Monday, October 7, 2019

Green Grass in the Winter?

Horticulture Hotline 10/07/19
By Bill Lamson-Scribner

The last few months have been crazy dry. I saw a mole in my neighbor’s yard drinking a Perrier (for you IPA drinkers that is a carbonated mineral water). The soil is dust in many areas. I saw one yard that was so dry that the army worms moved in on it after the storm and retreated out of the yard instead of marching across it.

One big question to answer this time of year is do I want to grow ryegrass in my lawn, paint my lawn green, or let it go dormant? The football fields, baseball fields, and golf courses look so nice this time of year. Green grass all winter would be nice. If you are a little apprehensive, instead of doing the front yard where the whole world can see, try the back yard or a side yard. If you have active children or dogs (the other children), ryegrass can lessen the damage from traffic. Ryegrass does very good under the canopy of oak trees – just ride by White Point Gardens (AKA The Battery) during the winter.

While driving through neighborhoods, I see a lot of houses for sale. Ryegrass or green paint could separate your house from the multitude of other houses that are on the market.
For the very low cost of seed and fertilizer or paint, if you could sell your house one month earlier saving you a monthly payment, wouldn’t it be worth it? What about a year earlier?

Ryegrass gets a bad reputation because people misapply it. I often get asked, “doesn’t rye kill my centipede ( or St. Augustine)?” If you manage the rye correctly, you should have no problems. The ryegrass question is like buying a dog. If you base your decision on the few untrained pit bull stories and never purchased or adopted a dog of any type because of these stories, it would be too bad.

The 3 biggest mistakes I see with rye grass that give it a bad reputation are:
  1. Put out at too high of a rate, so it chokes permanent grass.
  2. Use cheap rye with lots of weed seeds and poor color.
  3. No fertility program. Light green grass and no additional fertilizer so dog urine spots (dark green grass) become your fertilizer program.
  4. Not managed in the spring chemically or culturally, so it competes with permanent grass.

If you decide you want to put out ryegrass, now is the time to check your trusty application chart. Have you put out preemergent herbicide this fall? If so, when and at what rate? If you have recently applied preemergent products, you may want to try the paint or wait until next year. You could put out something to deactivate the preemergent so you could rye, but that will just add to your cost.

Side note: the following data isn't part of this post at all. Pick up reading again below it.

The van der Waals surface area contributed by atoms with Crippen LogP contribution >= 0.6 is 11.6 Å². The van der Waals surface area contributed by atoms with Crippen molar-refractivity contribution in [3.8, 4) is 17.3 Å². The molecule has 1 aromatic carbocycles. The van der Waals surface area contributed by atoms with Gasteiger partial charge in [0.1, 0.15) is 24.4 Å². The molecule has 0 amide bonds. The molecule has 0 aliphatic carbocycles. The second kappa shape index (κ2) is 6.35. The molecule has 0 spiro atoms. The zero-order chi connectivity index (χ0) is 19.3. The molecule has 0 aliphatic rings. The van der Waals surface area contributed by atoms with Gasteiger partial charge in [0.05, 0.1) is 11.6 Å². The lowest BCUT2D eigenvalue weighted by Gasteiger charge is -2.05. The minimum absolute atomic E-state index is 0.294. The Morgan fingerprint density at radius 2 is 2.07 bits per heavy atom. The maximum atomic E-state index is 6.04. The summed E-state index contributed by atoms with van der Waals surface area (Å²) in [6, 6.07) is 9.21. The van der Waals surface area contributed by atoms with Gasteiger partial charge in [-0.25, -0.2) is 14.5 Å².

If you are painting or not using rye, you can attack some of the nasty winter weeds that will compete with your turf grass next spring without having to worry about the rye grass. Painting will also capture heat that will help your grass “green up” sooner in the spring. Who wants to be “mowing weeds” late winter / early spring? Florida Betony and other winter weeds are visible now. Remember it is easier to kill them now when they are young and actively growing than to wait until they are flowering.

3 Possum’s Stores hot topic reports – vicious late season mosquitoes, winterizing fertilizers (stay away from winter fertilizers for fescue and blue grass), brown patch / large patch, moles (of course), and mole crickets.

Always read, understand and follow product label or hire a professional. The product label is a Federal Law.

Bill Lamson-Scribner can be reached during the week at Possum’s Landscape and Pest Control Supply. Possum’s has three locations 481 Long Point Rd in Mt. Pleasant (971-9601), 3325 Business Circle in North Charleston (760-2600), or 606 Dupont Rd, in Charleston (766-1511). Bring your questions to a Possum’s location, or visit us at You can also call in your questions to “The Garden Clinic”, Saturdays from noon to 1:00, on 1250 WTMA  (The Big Talker). If you miss “The Garden Clinic” on Saturday, listen Sunday from 11:00 – Noon.

Monday, September 23, 2019

A Little Taste of Fall

Horticulture Hotline 09/23/19

For the new readers of the Horticulture Hotline, my “To Do Lists” are designed to help you target a few activities in your yard and in your home that will benefit you in the future.  These lists are not designed to interfere with high school, college, or professional football games, sunset boating, shrimping, hunting, golfing, eating chicken wings at a local sports bar, oyster roasts, collecting oysters or clams from the local waters, or watching NASCAR on the couch with closed eyes! Shopping the sales (saving money), getting a foot massage, and going to the movies should not be interfered with.  This is not designed to be a “honey do” list.

Hurricane Dorian came by the Charleston area about three weeks ago. Now is the perfect time to look up into your trees (and your neighbors if their trees hang over into your yard) and look for broken off limbs that are hanging over your yard. The broken off limb’s leaves should have turned brown by now and be very visible against the green leaves of the tree.

The reason why this is the perfect time is because if your trees are deciduous (leaves fall off in winter) you won’t have the brown versus green contrast. Rain has been spotty since the storm. Be sure to water. Watch for worm damage and mole crickets.